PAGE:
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Afronomicslaw Submission on the Kenya Finance Bill 2024

AFRONOMICSLAW SUBMISSION ON THE KENYA FINANCE BILL 2024 

This submission was primarily authored by Cynthia Nona Tamale, Senior Fellow, AfSDJN. 

For further information or queries, contact James Gathii, Co-Convenor of the AfSDJN, at jgathii@luc.edu 

About Us

One Hundred and Seventeenth Sovereign Debt News Update: Zambia Launches Consent Solicitation for the Eurobonds

The African Sovereign Debt Justice Network, (AfSDJN), is a coalition of citizens, scholars, civil society actors and church groups committed to exposing the adverse impact of unsustainable levels of African sovereign debt on the lives of ordinary citizens. Convened by Afronomicslaw.org with the support of Open Society for Southern Africa, (OSISA), the AfSDJN's activities are tailored around addressing the threats that sovereign debt poses for economic development, social cohesion and human rights in Africa. It advocates for debt cancellation, rescheduling and restructuring as well as increasing the accountability and responsibility of lenders and African governments about how sovereign debt is procured, spent and repaid.

A New Dawn for Fintech in Africa: Consideration for the Fintech Annex of the Protocol on Digital Trade

The inclusion of Fintech in the Protocol on Digital Trade and the requirement to develop the Fintech Annex represent a significant milestone for Fintech on the continent. Documents like the Fintech Annex take time to develop and are not revised as frequently as domestic frameworks. Therefore, it is crucial that stakeholders involved in negotiating the Fintech Annex strive to produce a document that will stand the test of time and facilitate measurable results. This piece has attempted to highlight some key considerations for developing the Fintech Annex. However, what has been covered is merely the tip of the iceberg. There are many other issues to consider. Experts and scholars in the field of Fintech are encouraged to urgently publish on this topic to support the efforts of the actual negotiators of the Fintech Annex.

Essentials of Trade Policy in Africa – The Repertoire

In the pecking order of cabinet ministries, Trade and Industry tends to come close to the bottom. What is more, is that Trade and Industry Ministries typically get allocations of less than 1 percent of national budgets. No wonder, then, that ecosystems don’t exist that would facilitate production and trade of high-value, transformative products with high impact in the broader economy. Yet, the rhetoric about export-led development is ceaseless. This is certainly the case in practically all African countries.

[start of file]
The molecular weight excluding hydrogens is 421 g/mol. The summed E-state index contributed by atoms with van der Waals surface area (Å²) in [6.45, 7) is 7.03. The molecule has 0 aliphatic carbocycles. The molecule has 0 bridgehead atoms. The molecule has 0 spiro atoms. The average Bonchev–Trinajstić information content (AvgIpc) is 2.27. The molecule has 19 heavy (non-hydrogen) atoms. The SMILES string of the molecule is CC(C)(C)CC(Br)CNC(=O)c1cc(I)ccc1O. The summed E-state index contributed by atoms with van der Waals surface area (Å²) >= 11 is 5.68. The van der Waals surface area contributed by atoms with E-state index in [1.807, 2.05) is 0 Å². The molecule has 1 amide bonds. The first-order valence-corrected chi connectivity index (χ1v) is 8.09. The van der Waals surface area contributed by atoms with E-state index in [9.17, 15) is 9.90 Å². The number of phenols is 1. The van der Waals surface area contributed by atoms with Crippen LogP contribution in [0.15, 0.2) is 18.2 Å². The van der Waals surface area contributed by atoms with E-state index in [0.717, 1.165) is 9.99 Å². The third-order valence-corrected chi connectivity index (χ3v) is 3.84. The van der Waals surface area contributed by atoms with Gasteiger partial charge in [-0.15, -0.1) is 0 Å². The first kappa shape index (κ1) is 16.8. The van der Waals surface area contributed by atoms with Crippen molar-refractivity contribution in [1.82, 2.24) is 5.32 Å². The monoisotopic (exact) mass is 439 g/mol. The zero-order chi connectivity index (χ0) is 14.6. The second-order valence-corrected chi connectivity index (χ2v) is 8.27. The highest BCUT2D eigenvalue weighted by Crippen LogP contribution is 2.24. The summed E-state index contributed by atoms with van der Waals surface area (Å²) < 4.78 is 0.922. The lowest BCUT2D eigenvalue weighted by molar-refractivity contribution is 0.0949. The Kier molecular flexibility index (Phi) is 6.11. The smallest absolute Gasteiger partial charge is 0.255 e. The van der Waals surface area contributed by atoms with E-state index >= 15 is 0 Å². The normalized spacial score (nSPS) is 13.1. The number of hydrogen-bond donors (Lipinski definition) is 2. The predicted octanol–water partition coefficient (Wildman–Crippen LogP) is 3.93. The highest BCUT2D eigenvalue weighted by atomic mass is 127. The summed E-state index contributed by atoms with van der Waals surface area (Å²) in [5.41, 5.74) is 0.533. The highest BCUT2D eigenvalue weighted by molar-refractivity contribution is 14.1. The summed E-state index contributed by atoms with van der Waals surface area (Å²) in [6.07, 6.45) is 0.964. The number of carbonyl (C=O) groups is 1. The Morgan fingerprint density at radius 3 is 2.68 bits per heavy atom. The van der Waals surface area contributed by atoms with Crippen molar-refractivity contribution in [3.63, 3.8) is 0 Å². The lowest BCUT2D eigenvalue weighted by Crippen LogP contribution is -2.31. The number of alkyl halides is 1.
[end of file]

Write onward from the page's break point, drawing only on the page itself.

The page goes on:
One Hundred and Sixteenth Sovereign Debt News Update: China Forgives an Unspecified Amount of Zimbabwe’s Debt

The African Sovereign Debt Justice Network, (AfSDJN), is a coalition of citizens, scholars, civil society actors and church groups committed to exposing the adverse impact of unsustainable levels of African sovereign debt on the lives of ordinary citizens. Convened by Afronomicslaw.org with the support of Open Society for Southern Africa, (OSISA), the AfSDJN's activities are tailored around addressing the threats that sovereign debt poses for economic development, social cohesion and human rights in Africa. It advocates for debt cancellation, rescheduling and restructuring as well as increasing the accountability and responsibility of lenders and African governments about how sovereign debt is procured, spent and repaid.

One Hundred and Fifteenth Sovereign Debt News Update: South Sudan, Nigeria, DRC, and Angola Resort to Collateralized Loans

The African Sovereign Debt Justice Network, (AfSDJN), is a coalition of citizens, scholars, civil society actors and church groups committed to exposing the adverse impact of unsustainable levels of African sovereign debt on the lives of ordinary citizens. Convened by Afronomicslaw.org with the support of Open Society for Southern Africa, (OSISA), the AfSDJN's activities are tailored around addressing the threats that sovereign debt poses for economic development, social cohesion and human rights in Africa. It advocates for debt cancellation, rescheduling and restructuring as well as increasing the accountability and responsibility of lenders and African governments about how sovereign debt is procured, spent and repaid.

Africa’s Blue Economy: What Role for Social Sustainability?

Joining the new global rush for “Blue Gold” Uganda, a landlocked country, recently adopted its national blue economy strategy prepared with the support of the Africa Blue Economy (IGAD). From South Africa to Kenya or Cameroun, African countries, -as most States and regions around the world-, are encouraged to design Blue Economy frameworks, and other implementation toolkits, to grasp the economic opportunities offered by the extraordinary resources of oceans, seas, rivers, and lakes. As for Uganda, the Blue Economy concept is now extended far beyond the Oceans to cover all fresh waters as well as ground waters and associated resources. The African Union (AU) developed its Blue Economy Strategy from 2018 to guide sustainable development and the utilization of aquatic resources in the continent. It was endorsed, in October 2019, and is referred to in the strategic framework for the socio-economic transformation of Africa over the next 50 years, the ambitious Africa 2063. Promoted as the new gold for Africa, the Blue Economy is presented by the United Nations Economic Commission for Africa as a tool for “both coastal and land-locked States” to “harness opportunities, which could yield mutual benefits, including the provision of efficient and coordinated services to each other as well as access to resources”.